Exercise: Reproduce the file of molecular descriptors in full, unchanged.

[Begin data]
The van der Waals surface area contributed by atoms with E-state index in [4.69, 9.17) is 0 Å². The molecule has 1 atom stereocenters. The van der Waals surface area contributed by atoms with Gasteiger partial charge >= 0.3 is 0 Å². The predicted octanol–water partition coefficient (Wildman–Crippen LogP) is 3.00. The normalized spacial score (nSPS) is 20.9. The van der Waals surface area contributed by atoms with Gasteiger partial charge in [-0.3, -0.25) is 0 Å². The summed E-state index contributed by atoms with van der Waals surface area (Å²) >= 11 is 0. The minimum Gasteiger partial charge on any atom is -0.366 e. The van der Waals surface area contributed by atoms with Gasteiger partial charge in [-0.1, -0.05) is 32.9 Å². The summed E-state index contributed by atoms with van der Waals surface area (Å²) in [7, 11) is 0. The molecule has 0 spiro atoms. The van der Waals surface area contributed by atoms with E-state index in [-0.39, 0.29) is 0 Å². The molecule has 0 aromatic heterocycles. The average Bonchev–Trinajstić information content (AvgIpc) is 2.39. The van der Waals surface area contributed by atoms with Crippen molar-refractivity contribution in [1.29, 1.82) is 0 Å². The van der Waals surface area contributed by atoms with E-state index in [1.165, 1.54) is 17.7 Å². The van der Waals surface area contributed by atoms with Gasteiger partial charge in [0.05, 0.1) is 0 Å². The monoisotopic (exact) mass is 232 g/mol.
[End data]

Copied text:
The van der Waals surface area contributed by atoms with E-state index in [4.69, 9.17) is 0 Å². The molecule has 1 atom stereocenters. The van der Waals surface area contributed by atoms with Gasteiger partial charge >= 0.3 is 0 Å². The predicted octanol–water partition coefficient (Wildman–Crippen LogP) is 3.00. The normalized spacial score (nSPS) is 20.9. The van der Waals surface area contributed by atoms with Gasteiger partial charge in [-0.3, -0.25) is 0 Å². The summed E-state index contributed by atoms with van der Waals surface area (Å²) >= 11 is 0. The minimum Gasteiger partial charge on any atom is -0.366 e. The van der Waals surface area contributed by atoms with Gasteiger partial charge in [-0.1, -0.05) is 32.9 Å². The summed E-state index contributed by atoms with van der Waals surface area (Å²) in [7, 11) is 0. The molecule has 0 spiro atoms. The van der Waals surface area contributed by atoms with E-state index in [-0.39, 0.29) is 0 Å². The molecule has 0 aromatic heterocycles. The average Bonchev–Trinajstić information content (AvgIpc) is 2.39. The van der Waals surface area contributed by atoms with Crippen molar-refractivity contribution in [1.29, 1.82) is 0 Å². The van der Waals surface area contributed by atoms with E-state index in [1.165, 1.54) is 17.7 Å². The van der Waals surface area contributed by atoms with Gasteiger partial charge in [0.05, 0.1) is 0 Å². The monoisotopic (exact) mass is 232 g/mol.